During biblical times our holidays were constructed around our people's agricultural sentiments. For farmers the year began with the spring and was marked by the holiday of Passover. With the exception of Shabbat there were no holidays during the winter. Sukkot marked the end of seasons, and the conclusion of the harvests, in the fall which is why it was the most important holiday called, "he-chag," the holiday. Shavuot marked the summer's first fruits. Rosh Hashanah and Yom Kippur rather than being the most important days of the year were instead a prelude to the concluding holiday of Sukkot.

As the Jewish people moved farther away from the land, and in particular from farming the land, the calendar shifted. Rosh Hashanah became the season of personal introspection and repentance. The holidays of Passover, Sukkot and Shavuot came to emphasize their roots in the Jewish history of slavery, wandering the desert and receiving of Torah rather than their agricultural themes. Passover was once connected in particular to the beginning of the barley harvest, Shavuot the first fruits and wheat harvest and Sukkot the conclusion of the farming season.

We of course live in a time when we are disconnected from the agricultural calendar. Our children have little sense of connection between the foods they eat and the seasons that give rise to particular fruits and vegetables. They have no idea that strawberries, and blueberries, are summer fruits. In our supermarkets you can find strawberries all year round. They are imported from other countries or grown in hothouses during the fall, winter and early spring. We can now enjoy summer fruits all year round.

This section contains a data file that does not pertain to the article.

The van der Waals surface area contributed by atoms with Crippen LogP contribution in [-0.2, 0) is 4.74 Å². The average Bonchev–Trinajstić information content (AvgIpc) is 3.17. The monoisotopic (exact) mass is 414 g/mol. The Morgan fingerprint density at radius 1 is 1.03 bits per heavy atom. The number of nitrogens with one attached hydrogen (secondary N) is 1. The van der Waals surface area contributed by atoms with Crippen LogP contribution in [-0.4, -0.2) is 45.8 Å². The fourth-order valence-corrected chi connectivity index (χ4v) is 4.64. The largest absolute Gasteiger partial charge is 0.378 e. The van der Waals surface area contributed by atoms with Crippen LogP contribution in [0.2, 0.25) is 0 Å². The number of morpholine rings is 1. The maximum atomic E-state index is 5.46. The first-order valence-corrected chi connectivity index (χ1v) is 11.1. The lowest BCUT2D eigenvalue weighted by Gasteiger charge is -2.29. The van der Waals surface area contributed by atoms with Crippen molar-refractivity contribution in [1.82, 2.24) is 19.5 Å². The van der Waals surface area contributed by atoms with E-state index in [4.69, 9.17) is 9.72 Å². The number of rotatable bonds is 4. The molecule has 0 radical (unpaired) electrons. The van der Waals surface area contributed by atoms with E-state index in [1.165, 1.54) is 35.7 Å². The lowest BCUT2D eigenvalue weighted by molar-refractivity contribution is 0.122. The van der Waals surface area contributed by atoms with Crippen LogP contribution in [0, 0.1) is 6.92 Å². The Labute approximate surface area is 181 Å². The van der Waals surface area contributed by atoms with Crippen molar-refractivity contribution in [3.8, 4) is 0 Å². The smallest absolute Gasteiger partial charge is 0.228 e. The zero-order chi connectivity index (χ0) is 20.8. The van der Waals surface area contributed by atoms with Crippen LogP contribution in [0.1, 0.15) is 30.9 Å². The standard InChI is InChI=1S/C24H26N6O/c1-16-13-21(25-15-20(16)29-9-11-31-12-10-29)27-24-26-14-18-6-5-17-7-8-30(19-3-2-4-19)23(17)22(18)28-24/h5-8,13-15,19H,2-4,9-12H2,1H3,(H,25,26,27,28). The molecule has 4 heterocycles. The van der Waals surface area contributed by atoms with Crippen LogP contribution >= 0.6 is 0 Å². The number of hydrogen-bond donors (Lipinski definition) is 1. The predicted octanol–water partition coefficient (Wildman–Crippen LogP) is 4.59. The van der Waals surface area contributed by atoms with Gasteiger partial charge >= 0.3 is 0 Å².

Something is lost as consequence of our detachment from growing our own food. It is obvious what we have gained. (I love blueberries and strawberries!) We are losing a connection to the natural world. We have become keenly unaware of nature's ebb and flow; we no longer see ourselves as dependent on the vicissitudes of the natural world. How many have stopped eating lettuce, for example? If the lettuce crop in Arizona becomes tainted we import it instead from California.